How does organisational resilience link with lean six sigma?

Jugjeet Mehmi, Business Development Executive at BSI Group looks at how businesses can use lean six sigma to their advantage for organisations resilience…

Processes are like the arteries of an organisation.  If information or product fails to flow in a continuous manner with the customer requirement in mind, then will the customer be 100% satisfied with the organisations outputs or how it operates?  Absolutely, not!

Many organisations endeavour to embed methodologies to ensure continual improvement is in their DNA.  Lean six sigma is a proven system that has time and time again produced some positive results from a people, product and process perspective.  But, did you know that there are some unexpected benefits from a robust lean six sigma programme that can aid businesses through times of uncertainty?

  1. Improved customer loyalty (operational resilience)

Retaining customers is key at the moment. Retention is a significant factor in determining the success of a business. But, of course, customer loyalty and retention only ever come as a result of high levels of customer satisfaction (a primary goal of lean six sigma).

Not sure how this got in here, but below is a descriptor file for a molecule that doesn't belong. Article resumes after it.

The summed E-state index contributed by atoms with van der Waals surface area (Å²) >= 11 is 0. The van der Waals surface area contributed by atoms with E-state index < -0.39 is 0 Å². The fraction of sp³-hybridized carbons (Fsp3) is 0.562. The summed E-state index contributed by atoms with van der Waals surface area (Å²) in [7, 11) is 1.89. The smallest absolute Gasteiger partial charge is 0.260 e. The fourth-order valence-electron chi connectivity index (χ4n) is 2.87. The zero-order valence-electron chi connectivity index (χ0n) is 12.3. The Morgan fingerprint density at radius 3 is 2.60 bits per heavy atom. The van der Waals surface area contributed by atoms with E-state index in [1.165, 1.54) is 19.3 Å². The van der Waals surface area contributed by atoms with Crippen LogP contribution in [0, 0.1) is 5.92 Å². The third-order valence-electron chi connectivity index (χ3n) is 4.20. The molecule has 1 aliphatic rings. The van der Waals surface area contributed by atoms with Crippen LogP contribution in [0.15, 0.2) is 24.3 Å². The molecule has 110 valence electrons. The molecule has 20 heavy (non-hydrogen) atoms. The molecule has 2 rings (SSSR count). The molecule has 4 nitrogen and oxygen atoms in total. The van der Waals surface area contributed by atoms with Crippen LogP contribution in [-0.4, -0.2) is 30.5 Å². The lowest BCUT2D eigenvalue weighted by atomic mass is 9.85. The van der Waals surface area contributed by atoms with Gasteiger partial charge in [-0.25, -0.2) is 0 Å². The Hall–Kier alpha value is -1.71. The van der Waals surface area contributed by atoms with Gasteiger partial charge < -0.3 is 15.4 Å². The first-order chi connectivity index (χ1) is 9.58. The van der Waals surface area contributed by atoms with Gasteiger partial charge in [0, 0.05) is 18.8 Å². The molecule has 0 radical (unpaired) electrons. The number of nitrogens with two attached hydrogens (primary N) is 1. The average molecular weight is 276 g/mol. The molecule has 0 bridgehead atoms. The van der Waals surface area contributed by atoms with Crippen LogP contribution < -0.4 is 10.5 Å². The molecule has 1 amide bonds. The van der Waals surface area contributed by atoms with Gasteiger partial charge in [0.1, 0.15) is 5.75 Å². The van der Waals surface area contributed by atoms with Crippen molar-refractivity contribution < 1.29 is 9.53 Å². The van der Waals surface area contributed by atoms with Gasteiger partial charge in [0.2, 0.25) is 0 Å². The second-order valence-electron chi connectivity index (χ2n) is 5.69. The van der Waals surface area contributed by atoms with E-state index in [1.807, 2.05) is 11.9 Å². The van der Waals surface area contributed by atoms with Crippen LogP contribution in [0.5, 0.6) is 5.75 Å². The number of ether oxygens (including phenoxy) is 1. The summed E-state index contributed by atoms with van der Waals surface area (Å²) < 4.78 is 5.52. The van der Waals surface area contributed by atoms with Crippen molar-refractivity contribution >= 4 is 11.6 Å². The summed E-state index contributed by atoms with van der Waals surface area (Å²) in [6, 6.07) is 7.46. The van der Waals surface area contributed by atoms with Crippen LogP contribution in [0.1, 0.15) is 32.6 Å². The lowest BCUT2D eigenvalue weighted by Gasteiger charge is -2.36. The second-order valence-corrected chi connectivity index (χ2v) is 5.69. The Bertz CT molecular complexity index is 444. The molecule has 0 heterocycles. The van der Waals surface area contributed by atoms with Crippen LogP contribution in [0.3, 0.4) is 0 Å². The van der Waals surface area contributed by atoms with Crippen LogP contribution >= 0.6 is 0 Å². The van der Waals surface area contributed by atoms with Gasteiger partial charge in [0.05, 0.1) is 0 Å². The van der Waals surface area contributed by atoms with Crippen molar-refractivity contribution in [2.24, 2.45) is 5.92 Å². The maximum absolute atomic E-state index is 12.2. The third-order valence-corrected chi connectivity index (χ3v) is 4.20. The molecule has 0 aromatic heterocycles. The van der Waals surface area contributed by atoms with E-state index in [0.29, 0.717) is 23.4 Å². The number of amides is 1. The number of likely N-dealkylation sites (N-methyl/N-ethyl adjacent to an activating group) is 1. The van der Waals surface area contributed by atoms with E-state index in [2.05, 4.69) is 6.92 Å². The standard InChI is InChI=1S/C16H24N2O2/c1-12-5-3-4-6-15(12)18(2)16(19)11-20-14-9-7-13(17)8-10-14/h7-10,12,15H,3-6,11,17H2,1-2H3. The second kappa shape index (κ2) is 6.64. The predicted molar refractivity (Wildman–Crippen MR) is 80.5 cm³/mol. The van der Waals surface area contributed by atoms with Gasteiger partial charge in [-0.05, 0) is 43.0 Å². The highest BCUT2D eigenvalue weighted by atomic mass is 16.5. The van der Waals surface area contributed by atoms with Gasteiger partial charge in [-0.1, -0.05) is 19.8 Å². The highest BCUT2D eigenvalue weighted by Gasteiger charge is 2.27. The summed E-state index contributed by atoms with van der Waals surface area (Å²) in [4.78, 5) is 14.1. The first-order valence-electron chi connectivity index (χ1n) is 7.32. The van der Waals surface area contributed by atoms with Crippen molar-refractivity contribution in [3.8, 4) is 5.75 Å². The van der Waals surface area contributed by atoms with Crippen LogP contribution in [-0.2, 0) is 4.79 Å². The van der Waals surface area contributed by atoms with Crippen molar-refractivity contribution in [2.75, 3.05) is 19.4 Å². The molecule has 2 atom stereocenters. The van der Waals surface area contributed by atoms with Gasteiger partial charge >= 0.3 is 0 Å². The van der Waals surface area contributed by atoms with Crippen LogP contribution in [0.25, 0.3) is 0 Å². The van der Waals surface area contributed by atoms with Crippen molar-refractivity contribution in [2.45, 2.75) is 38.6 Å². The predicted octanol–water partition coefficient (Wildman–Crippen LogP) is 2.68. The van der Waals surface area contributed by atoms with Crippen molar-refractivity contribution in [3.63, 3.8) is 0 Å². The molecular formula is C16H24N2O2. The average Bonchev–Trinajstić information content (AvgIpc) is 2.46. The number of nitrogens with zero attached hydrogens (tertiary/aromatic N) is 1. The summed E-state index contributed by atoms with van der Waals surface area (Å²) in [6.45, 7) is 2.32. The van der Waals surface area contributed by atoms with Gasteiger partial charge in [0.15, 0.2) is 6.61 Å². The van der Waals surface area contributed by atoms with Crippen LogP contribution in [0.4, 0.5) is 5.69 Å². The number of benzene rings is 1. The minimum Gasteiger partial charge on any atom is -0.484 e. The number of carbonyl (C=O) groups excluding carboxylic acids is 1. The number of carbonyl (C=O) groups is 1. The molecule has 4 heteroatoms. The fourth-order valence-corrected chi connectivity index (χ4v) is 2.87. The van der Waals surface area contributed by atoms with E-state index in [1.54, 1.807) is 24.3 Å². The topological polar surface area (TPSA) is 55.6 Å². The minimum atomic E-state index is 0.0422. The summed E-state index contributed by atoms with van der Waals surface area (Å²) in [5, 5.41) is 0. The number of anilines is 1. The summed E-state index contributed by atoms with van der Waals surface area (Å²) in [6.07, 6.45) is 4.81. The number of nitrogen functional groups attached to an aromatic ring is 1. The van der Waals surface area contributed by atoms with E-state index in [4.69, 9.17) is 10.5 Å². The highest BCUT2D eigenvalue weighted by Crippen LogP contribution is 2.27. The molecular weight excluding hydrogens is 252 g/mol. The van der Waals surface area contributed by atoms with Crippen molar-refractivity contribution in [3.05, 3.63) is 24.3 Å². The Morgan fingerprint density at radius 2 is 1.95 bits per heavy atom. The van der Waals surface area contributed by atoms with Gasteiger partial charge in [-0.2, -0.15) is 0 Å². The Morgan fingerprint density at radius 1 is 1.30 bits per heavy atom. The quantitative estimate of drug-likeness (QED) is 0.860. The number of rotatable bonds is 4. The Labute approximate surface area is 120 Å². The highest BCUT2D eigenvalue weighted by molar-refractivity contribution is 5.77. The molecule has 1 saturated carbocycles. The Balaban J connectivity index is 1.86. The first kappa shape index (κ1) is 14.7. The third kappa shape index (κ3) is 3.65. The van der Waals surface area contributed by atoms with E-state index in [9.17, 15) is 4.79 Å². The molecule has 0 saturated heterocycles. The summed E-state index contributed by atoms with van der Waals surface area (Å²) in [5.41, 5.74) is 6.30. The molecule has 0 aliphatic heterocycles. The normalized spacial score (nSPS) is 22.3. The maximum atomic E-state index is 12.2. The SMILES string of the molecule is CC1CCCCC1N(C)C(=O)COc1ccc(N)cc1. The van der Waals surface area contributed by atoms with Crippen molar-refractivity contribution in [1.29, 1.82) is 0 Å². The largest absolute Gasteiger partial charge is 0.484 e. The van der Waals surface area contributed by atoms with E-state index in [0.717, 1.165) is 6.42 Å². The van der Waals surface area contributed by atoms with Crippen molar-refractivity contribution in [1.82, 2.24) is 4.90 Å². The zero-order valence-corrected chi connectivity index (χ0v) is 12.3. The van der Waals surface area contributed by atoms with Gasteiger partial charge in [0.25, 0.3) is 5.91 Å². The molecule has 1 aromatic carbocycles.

1. Time management (operational resilience)

Employing the lean six sigma methodology can help employees manage their time effectively, resulting in a more efficient business and more productive employees.  For example, preventing employees duplicating information or suffering from poor communication.

  1. Employee motivation (people)

Every business, with the intention to succeed, needs its employees to act in the right way, but for employees to do so there must be sufficient motivation.  Lean six sigma allows employees to take control of their own processes and therefore help create a climate of ownership and personal development.

  1. Strategic planning (agile leadership)

Lean six sigma can play an integral part in any strategic vision. Once a business has created a mission statement, carried out a SWOT analysis and developed its strategic plan, then lean six sigma can help organisations to focus on areas for improvement.

  1. Supply chain management (supply chain resilience)

The aim of lean six sigma is to continually reduce defects (six sigma suggests a defect rate of less than 3.4 per million), and your suppliers have a major influence on whether this target is met. One way to reduce the risk of defects is to use lean six sigma techniques to select the best suppliers and to develop them alongside your own business capability.  Fewer and better suppliers will lead to fewer defects.

The above gives some of the ways how lean six sigma links into BSI’s organisational resilience.  Can you think of any others?

Jugjeet Mehmi 

Business Development Executive

BSI Group


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